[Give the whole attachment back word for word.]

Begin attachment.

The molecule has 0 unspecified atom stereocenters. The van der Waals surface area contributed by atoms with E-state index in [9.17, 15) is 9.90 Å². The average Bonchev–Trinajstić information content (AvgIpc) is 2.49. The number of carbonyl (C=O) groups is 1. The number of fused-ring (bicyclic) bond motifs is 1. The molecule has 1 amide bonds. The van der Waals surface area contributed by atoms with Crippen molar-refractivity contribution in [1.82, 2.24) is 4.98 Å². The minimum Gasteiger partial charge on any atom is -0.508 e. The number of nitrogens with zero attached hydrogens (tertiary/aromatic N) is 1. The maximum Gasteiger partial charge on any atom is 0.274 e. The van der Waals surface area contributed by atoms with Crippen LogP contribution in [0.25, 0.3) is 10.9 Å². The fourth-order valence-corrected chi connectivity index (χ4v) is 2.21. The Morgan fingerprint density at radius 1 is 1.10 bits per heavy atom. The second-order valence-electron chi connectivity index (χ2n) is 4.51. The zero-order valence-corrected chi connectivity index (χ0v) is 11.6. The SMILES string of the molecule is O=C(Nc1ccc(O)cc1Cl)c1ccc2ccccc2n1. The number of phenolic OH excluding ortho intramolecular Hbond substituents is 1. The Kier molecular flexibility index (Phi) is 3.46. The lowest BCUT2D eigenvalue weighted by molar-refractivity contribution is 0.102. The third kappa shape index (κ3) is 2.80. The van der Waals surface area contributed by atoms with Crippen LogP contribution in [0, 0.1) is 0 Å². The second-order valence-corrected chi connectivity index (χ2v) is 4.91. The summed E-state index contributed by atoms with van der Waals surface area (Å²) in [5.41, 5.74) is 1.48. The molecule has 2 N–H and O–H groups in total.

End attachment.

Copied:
The molecule has 0 unspecified atom stereocenters. The van der Waals surface area contributed by atoms with E-state index in [9.17, 15) is 9.90 Å². The average Bonchev–Trinajstić information content (AvgIpc) is 2.49. The number of carbonyl (C=O) groups is 1. The number of fused-ring (bicyclic) bond motifs is 1. The molecule has 1 amide bonds. The van der Waals surface area contributed by atoms with Crippen molar-refractivity contribution in [1.82, 2.24) is 4.98 Å². The minimum Gasteiger partial charge on any atom is -0.508 e. The number of nitrogens with zero attached hydrogens (tertiary/aromatic N) is 1. The maximum Gasteiger partial charge on any atom is 0.274 e. The van der Waals surface area contributed by atoms with Crippen LogP contribution in [0.25, 0.3) is 10.9 Å². The fourth-order valence-corrected chi connectivity index (χ4v) is 2.21. The Morgan fingerprint density at radius 1 is 1.10 bits per heavy atom. The second-order valence-electron chi connectivity index (χ2n) is 4.51. The zero-order valence-corrected chi connectivity index (χ0v) is 11.6. The SMILES string of the molecule is O=C(Nc1ccc(O)cc1Cl)c1ccc2ccccc2n1. The number of phenolic OH excluding ortho intramolecular Hbond substituents is 1. The Kier molecular flexibility index (Phi) is 3.46. The lowest BCUT2D eigenvalue weighted by molar-refractivity contribution is 0.102. The third kappa shape index (κ3) is 2.80. The van der Waals surface area contributed by atoms with Crippen LogP contribution in [0, 0.1) is 0 Å². The second-order valence-corrected chi connectivity index (χ2v) is 4.91. The summed E-state index contributed by atoms with van der Waals surface area (Å²) in [5.41, 5.74) is 1.48. The molecule has 2 N–H and O–H groups in total.